Area of the exposed walls and windows

Vector map of the area from Ordinance Survey

Dwelling physics sub-model


Degree day region

Vector map of the area from Ordinance Survey

Height above sea level (m)

Vector map of the area from Ordinance Survey

Mean wind speed

Data tables provided in SAP

Level of over-shading

Raster imagery from Ordinance Survey and Google Maps

Dwelling detachment (mid or end terraced, semidetached, detached, flat, etc.)

Vector map of the area from Ordinance Survey

Dwelling Age (Before 1900, 1900–1929, 1930–1949 1950–1966, 1967–1975, 1976–1982, 1983–1990, 1991–1995, 1996–2002, 2003–2006, 2007 – Onwards)

Vector map of the area from Landmap, raster imagery from Ordinance Survey and Google Maps

U Value for walls and windows

Inferred from age of the building and raster imagery

U Value for floor and roof

Inferred from age of the dwelling

Draught proofing

Inferred from economic deprivation data from ONS

Type of window and door frame

Terrestrial imagery from Google Maps

Orientation of windows

Raster imagery from Ordinance Survey and Google Maps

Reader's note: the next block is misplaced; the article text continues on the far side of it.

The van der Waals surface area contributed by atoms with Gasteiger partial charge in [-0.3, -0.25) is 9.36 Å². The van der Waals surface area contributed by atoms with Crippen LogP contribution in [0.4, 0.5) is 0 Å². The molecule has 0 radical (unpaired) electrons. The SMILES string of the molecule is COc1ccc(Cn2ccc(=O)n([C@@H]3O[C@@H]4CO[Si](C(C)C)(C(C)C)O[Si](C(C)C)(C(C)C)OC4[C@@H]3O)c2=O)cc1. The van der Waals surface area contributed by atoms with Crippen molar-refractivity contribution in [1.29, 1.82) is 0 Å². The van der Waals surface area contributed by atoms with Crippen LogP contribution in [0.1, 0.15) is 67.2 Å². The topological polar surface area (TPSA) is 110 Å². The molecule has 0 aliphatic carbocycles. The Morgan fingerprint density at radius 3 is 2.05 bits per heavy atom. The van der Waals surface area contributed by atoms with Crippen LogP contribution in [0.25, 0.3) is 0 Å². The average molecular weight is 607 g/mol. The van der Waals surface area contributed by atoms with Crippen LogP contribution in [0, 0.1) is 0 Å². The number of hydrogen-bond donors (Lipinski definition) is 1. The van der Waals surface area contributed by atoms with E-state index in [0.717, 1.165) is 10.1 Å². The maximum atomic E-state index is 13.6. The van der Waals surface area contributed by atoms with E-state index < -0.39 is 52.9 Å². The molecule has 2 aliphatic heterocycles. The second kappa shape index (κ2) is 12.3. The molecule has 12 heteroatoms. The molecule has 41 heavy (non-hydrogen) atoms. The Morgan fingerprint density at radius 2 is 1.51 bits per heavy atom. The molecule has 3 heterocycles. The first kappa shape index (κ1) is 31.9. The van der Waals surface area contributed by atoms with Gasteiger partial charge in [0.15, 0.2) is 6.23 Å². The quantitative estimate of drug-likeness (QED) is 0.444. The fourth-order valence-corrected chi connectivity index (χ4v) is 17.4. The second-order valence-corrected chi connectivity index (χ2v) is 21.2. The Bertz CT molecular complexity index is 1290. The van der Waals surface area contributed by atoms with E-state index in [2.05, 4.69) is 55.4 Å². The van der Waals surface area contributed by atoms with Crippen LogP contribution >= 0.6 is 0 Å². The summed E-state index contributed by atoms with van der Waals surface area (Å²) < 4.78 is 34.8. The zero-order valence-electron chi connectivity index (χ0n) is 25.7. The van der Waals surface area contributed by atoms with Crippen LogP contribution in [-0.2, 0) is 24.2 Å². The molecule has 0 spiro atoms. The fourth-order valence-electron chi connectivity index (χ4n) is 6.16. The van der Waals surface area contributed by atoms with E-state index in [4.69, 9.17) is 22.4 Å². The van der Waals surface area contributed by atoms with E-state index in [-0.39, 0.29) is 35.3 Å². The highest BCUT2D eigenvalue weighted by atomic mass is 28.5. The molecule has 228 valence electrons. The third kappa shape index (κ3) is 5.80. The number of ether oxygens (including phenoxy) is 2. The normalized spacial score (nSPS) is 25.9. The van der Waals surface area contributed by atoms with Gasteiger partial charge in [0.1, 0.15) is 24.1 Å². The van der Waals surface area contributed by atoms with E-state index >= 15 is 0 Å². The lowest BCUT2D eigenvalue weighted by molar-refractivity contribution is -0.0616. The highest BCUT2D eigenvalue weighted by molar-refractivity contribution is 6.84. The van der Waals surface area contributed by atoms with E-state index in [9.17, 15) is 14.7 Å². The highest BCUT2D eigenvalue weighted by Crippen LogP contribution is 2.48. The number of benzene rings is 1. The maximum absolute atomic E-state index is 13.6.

Number of flues, chimneys

Raster imagery from Ordinance Survey and Google Maps

Number of fans and vents

Inferred from age of the dwelling

Presence of mechanical ventilation

Assumed no mechanical ventilation

Type of water heater (gas, oil or solid fuel boiler, electric immersion.)


If hot water tank present its volume, thickness of insulation, thermostat and insulation of primary pipework

Default SAP values depending on age of the dwelling

Dwelling usage sub-model


Heating system type e.g. open, sealed, etc. and fuel e.g. gas, oil, solid fuel, electric, etc.


Efficiency of the heating system

Inferred based on HEED and EHCS data

Type of heating controls (programmers, thermostats)

Inferred based on HEED and EHCS data

Type of cooking system (electric cooker, cooking range, etc.)

Inferred based on HEED and EHCS data